Plenty of American music fans are starting to hear the name and music of Ed Sheeran. And considering his current single, "The A Team," is now Top 10 in Top 40 radio, he's nominated for a Grammy award for Song of the Year and he's nabbed an opening slot with Taylor Swift on her Red tour beginning this spring, he stands a good chance to be very present in the States in 2013.
But don't call Sheeran an overnight success -- not in the States or in his native United Kingdom.
He lost claim to that title when "The A Team" took a molasses-like path up the charts.
"I think the initial problem dealing with the States was trying to convince radio to play 'The A Team,' because it's quite a dark subject when you kind of get your head around it," Sheeran said of the song in a mid-January phone interview.
The track is inspired by a woman he encountered at a homeless shelter who turned to prostitution to support her drug habit.
"Trying to convince them to play it was the biggest challenge. I think it's now been the slowest climbing single of the decade, but it's still going up. Now, with the Grammy nomination and all the ticket sales and the Taylor [Swift] tour, it feels like it's going to kind of either disappear or blow the fuck up."
The smart money is on the latter option. It's already happened in England, where, as one of the biggest breakthrough artists of 2012, Sheeran is now on his fifth single off of his current album, +.
The 21-year-old began writing songs in his early teens and released his debut EP, The Orange Room, in early 2005. That was followed by a pair of full-length albums, a self-titled CD in 2006 and Want Some? the following year.
The next year, Sheeran moved from Framlingham, Suffolk to London, where he began playing gigs and soon shifted his focus to touring. In 2009, he played 312 shows and released an EP, You Need Me. That was followed by three more EPs, which were released in the UK between January and April of 2010.
Despite all of that activity, Sheeran said his career was going nowhere fast at that point.
"(Things) weren't good at all in the UK at that point," Sheeran said. "I had been out of school for two years. I dropped out I was living on my mate's sofa and staying at different places, kind of drinking a lot and not really being any good either mentally or musically. I would do the same gigs every single day for the same people. So I thought I could do with a change of scenery. "
So Sheeran saved up enough money to book a flight to Los Angeles, where he hoped he might have better luck getting some momentum with his career. He chose Los Angeles for a simple reason.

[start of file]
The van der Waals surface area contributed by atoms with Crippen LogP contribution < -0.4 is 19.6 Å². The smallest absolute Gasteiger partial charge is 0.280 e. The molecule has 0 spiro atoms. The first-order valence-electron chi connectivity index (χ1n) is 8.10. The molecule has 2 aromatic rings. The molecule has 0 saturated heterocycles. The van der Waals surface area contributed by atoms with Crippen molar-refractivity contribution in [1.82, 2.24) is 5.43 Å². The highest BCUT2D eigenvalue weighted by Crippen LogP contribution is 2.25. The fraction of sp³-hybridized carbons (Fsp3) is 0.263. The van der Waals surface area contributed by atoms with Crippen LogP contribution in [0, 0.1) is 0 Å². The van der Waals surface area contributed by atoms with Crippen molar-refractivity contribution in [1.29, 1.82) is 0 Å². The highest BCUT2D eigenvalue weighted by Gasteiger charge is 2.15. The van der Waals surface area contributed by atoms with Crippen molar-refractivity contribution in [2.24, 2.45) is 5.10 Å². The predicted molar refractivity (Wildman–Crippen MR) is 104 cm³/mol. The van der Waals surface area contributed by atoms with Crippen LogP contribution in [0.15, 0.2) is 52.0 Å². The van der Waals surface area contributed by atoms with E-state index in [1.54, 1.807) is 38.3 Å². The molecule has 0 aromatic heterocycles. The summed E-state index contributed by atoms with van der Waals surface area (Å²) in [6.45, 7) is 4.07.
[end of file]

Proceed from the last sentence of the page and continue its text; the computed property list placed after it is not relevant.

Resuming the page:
"I had one contact in L.A. and I didn't have one contact in New York or anywhere else," Sheeran said. "I had one contact that set me up for one show."
Soon enough, though, Sheeran was playing open mic nights and pretty much any other gig he could get around the city. One of the shows was at The Foxxhole, where Sheeran was spotted by the club's owner, R&B artist and actor Jamie Foxx.
Foxx was impressed by Sheeran's music and performance and offered to let Sheeran use the studio in his Hollywood home.
That wasn't an offer Sheeran was going to let slip away -- and it seemed to have a magic effect. When he released the EP No. 5 Collaborations Project in January 2011, it shot to number two on the iTunes chart.
The iTunes sales were enough to land Sheeran a deal with Atlantic Records. His debut album + was preceded in early June with the UK release of the single "The A Team," which Sheeran had first included on his 2010 EP, Loose Change. The song entered the UK singles chart at number three, and Sheeran's quick rise to stardom in the UK had started. When + was released in Fall 2011, it debuted at number one on the UK album chart and has since gone quintuple platinum in that country.
Although + has had a slower rise in the United States, it eventually went Top 5 and remains in the Top 30 after more than 30 weeks on the Billboard album chart.
Sheeran has become one of several folk-flavored artists to break through on the pop charts in recent months (Mumford & Sons and The Lumineers are among the others). But his sound stands apart from other acoustic-centric acts, partly for how on some songs ("Grade 8," "You Need Me, I Don't Need You" and "This City") he mixes hip-hop beats with poppy, guitar-based melodies and intersperses rapid-fire raps with his sung vocals. Sheeran said combining his love for folk and hip-hop just seemed natural. "I guess if you listen to enough good music -- and I was (into) kind of acoustic music and hip-hop music -- the two will meet and start kind of blending," Sheeran said. Sheeran, though, will present his songs in a more spare setting live, as he'll continue to perform solo acoustic.
"It's always just me and a guitar," Sheeran said of his live shows. "I don't have a band at all. I have a big light wall, which it's all kind of interactive. So when I play a chord, a color will come up. Yeah, it's quite a cool thing. But the live show is just a solo thing."
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